History also helps blame them. Did not the Mafia arrive in America by way of the immigrants from Italy? Among researchers, this is a controversial topic. Among ordinary Americans, there is no question that the Mafia and its sister organizations, came from Italy. Cultural stereotypes arise as a result of the complex enmeshing of cultures that can occur between an immigrant group and a host country, particularly when the host country's culture seems most receptive both economically and socially to the new ways of social organization and social control called organized crime.

Recently, it has been suggested by a number of scholars and observers that migrants are more likely to be victimized than non-migrants. It is for this reason that, while Roland Eckert in chapter 13 examines the characteristics of the perpetrators of hate crimes against foreigners in Germany since 1992, Ronald V. Clarke in chapter 7 draws upon situational crime prevention to offer a number of suggestions which could be acted upon to safeguard immigrants from crime.

Finally, two chapters engage the problems faced by some female immigrants. Such women not only have to navigate through the perils confronting all new immigrants, but they must also overcome the unique hurdles faced by many females. While Edna Erez, in chapter 10, discusses a number of issues surrounding battered female immigrants, Chris Cunneen and Julie Stubbs, in chapter 11, train their gaze on female Filipino immigrants to Australia. In particular, they examine this immigrant group's vulnerability to violence. After reviewing 27 homicide cases where the victim was a Filipino female immigrant, Cunneen and Stubbs conclude that this high homicide victimization rate can only be understood within the gendered nature of first/ third world relations, the gendered nature of interpersonal violence, and the changing cultural images of gender and race.

Are migrants more likely to commit crime? Reviews of the research literature tend to reinforce the stereotype: one recent official government publication of a European country refers to migrant workers as a 'social time bomb' (Bovenkirk 1993). And a recent extensive review of the research on migration and crime in Europe concluded that migrants were overly represented in official crime statistics (Sun and Reed 1995). Likewise, Satyanshu Mukherjee, in chapter 12, concludes that some migrant groups in Victoria, Australia posted higher arrest rates, as compared to the Australian born population, in the 1990s. Relatedly, Eli Lawental and Zvi Jacoby, in chapter 18, found Russian immigrants to Israel to be more likely than native Israelis to be severe substance abusers. These authors believe that, since Russian immigrants are more likely (than native Israelis) to see their addiction in physical terms as opposed to psychological terms, special treatments, geared to combat this, need to be implemented.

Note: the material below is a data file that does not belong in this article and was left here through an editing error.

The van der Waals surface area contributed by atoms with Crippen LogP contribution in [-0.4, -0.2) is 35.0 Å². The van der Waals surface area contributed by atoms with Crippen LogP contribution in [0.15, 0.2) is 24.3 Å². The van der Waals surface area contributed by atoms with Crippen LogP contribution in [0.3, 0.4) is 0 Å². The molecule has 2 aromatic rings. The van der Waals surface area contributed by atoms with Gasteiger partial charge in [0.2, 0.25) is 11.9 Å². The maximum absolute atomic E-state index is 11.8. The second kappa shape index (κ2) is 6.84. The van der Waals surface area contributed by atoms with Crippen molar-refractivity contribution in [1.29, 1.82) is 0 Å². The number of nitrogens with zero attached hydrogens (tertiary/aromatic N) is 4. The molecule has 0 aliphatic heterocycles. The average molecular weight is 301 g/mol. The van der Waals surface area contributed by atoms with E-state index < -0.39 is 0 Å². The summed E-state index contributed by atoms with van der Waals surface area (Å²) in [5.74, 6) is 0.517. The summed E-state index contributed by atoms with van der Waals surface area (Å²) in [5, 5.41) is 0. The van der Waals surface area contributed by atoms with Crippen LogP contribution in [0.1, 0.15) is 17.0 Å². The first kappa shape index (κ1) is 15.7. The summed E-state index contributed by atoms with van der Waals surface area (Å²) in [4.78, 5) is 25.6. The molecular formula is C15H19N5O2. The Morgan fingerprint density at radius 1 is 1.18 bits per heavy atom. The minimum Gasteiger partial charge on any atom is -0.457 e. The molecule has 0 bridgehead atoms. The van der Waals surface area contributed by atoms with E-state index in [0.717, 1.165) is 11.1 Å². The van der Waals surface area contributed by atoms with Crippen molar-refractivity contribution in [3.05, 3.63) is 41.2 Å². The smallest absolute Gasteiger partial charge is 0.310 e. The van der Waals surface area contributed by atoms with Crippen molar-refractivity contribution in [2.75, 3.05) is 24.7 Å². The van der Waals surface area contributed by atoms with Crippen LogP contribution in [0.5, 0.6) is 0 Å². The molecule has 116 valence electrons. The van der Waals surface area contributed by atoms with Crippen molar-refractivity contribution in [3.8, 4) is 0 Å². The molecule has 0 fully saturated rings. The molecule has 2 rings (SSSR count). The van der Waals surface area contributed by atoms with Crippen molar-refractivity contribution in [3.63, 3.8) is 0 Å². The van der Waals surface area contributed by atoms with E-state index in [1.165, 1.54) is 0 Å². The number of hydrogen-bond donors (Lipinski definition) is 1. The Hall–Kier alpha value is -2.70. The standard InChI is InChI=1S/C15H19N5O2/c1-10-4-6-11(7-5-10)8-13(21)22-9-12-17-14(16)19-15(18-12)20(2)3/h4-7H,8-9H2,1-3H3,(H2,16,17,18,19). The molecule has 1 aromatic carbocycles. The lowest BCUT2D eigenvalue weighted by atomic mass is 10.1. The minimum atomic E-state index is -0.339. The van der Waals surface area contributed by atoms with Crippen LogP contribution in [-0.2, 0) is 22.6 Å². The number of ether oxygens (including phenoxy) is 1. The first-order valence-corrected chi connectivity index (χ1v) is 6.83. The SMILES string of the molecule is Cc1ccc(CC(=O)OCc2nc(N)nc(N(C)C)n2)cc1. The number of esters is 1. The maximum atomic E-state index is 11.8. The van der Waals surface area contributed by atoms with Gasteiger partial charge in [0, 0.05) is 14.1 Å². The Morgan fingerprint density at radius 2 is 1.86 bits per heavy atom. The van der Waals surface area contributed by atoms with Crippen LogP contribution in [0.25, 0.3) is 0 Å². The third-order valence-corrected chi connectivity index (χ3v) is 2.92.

Other researchers have concluded that a contributing factor to the higher crime rates among migrants was their marginalization in their host societies. Drawing upon this conclusion, Rita Sever and Alek Epstein, in chapter 17, claim that the current Israeli educational approach of assimilation, has contributed to the marginalization experienced by many young immigrants to Israel. They contend that changing the approach of the Israeli educational system to a more multicultural strategy would reduce the marginalization experienced by many such immigrant youths and thereby reduce not only their drop out rates but their involvement in juvenile delinquency as well.

But this is only half the story — or perhaps less than half. The fact is, the majority of migrants have never committed crime, so the real question is, given the difficult social and economic conditions in which many find themselves, why don't they commit much more crime than they do? Researchers have pointed to the active building of family networks and communities that migrant groups of various kinds developed in order to confront the difficult conditions in which they lived. For example, Chuen-Jim Sheu in chapter 19 states that the lower crime rate of Chinese migrants to East Asia, as compared to natives, may be due to the influence of their culture and their religion (Confucianism). In other words, Chinese culture and Confucianism, in congruence with the arguments of social control theory, may act to restrain criminal behavior. It appears, though, that some cultures may do a better job of this than others. Brenda Geiger, in chapter 16, reviews suicide and attempted suicide rates for a number of different ethnic communities in Israel. She concluded that while `acculturative stress [which is related to suicide] is experienced by all immigrants to some degree, some cultures are more able than others to act as buffers to the stress'.